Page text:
After Houthi drone attack on Tel Aviv, reports and footage out of Yemen of air strikes hitting Hodeida

— Video used in accordance with clause 27A of Israeli copyright law

— i24NEWS English (@i24NEWS_EN) July 20, 2024

Yoav Gallant, the defense minister, issued a statement saying “The fire that is currently burning in Hodeidah, is seen across the Middle East and the significance is clear. The Houthis attacked us over 200 times. The first time that they harmed an Israeli citizen, we struck them. And we will do this in any place where it may be required.”

“The blood of Israeli citizens has a price,” Gallant added. “This has been made clear in Lebanon, in Gaza, in Yemen, and in other places – if they will dare to attack us, the result will be identical.”

Gallant: ‘The fire currently burning in Hodeida is seen across the region and the significance is clear… The blood of Israeli citizens has a price, as has been made clear in Lebanon, in Gaza, in Yemen and in other places – if they dare attack us, the result will be identical.’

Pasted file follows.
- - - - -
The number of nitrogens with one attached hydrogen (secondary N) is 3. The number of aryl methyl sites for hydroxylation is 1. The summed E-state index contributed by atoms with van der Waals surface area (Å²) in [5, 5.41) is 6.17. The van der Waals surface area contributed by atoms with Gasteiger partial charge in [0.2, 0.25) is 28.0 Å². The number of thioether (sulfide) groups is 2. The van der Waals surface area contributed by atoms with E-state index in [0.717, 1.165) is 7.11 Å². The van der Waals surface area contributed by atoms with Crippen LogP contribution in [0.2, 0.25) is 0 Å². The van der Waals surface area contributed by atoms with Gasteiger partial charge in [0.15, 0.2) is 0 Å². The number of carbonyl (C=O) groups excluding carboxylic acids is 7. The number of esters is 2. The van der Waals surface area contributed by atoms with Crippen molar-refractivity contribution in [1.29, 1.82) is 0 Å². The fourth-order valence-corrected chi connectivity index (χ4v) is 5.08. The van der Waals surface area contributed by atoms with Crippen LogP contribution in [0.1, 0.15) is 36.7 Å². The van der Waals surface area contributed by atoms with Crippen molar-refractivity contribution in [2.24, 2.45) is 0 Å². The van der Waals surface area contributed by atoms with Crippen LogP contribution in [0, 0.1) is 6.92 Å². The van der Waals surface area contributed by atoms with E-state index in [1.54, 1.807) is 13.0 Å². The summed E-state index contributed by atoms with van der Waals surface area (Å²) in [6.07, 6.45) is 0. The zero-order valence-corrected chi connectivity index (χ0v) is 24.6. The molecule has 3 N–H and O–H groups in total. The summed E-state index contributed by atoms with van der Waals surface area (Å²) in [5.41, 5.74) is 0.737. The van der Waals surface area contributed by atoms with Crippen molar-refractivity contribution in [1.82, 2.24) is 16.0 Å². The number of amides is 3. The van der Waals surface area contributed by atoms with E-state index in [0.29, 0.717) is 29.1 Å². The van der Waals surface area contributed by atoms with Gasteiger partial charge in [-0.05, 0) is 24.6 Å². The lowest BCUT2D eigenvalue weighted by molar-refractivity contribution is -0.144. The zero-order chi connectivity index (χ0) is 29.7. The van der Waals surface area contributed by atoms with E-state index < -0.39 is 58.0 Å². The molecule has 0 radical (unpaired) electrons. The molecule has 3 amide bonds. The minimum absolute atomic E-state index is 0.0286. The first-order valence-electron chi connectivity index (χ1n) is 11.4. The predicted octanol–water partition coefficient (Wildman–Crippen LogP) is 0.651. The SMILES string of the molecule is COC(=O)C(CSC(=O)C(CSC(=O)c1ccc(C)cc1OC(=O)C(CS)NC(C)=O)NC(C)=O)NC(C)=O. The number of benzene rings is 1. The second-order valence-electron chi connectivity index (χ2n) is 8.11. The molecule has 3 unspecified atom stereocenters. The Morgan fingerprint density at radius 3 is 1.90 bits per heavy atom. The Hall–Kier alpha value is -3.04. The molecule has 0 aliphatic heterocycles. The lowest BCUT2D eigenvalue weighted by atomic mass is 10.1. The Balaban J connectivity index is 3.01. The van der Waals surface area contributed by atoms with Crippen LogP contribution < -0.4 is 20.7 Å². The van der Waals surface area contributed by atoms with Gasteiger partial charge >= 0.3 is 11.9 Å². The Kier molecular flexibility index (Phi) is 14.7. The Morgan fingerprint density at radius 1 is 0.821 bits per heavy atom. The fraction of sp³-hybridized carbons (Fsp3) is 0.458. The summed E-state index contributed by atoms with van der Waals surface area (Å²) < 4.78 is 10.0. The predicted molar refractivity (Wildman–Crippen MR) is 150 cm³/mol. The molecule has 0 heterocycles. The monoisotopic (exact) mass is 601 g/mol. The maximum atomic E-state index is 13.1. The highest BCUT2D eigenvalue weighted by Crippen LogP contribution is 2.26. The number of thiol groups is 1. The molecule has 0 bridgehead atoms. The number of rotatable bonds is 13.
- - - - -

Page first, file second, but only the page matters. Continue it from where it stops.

— i24NEWS English (@i24NEWS_EN) July 20, 2024

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One Part of Cyprus Mourns, the Other Rejoices 50 Years After Split

Turkish President Tayyip Erdogan leaves after attending a military parade to mark the 1974 Turkish invasion of Cyprus in response to a short-lived Greek-inspired coup, in the Turkish-controlled northern Cyprus, in the divided city of Nicosia, Cyprus July 20, 2024. Photo: REUTERS/Yiannis Kourtoglou

Greek Cypriots mourned and Turkish Cypriots rejoiced on Saturday, the 50th anniversary of Turkey’s invasion of part of the island after a brief Greek inspired coup, with the chances of reconciliation as elusive as ever.

The ethnically split island is a persistent source of tension between Greece and Turkey, which are both partners in NATO but are at odds over numerous issues.

Their differences were laid bare on Saturday, with Turkish President Tayyip Erdogan attending a celebratory military parade in north Nicosia to mark the day in 1974 when Turkish forces launched an offensive that they call a “peace operation.”

Greek Prime Minister Kyriakos Mitsotakis was due later on Saturday to attend an event in the south of the Nicosia to commemorate what Greeks commonly refer to as the “barbaric Turkish invasion.” Air raid sirens sounded across the area at dawn.

Mitsotakis posted an image of a blood-stained map of Cyprus on his LinkedIn page with the words “Half a century since the national tragedy of Cyprus.”

There was jubilation in the north.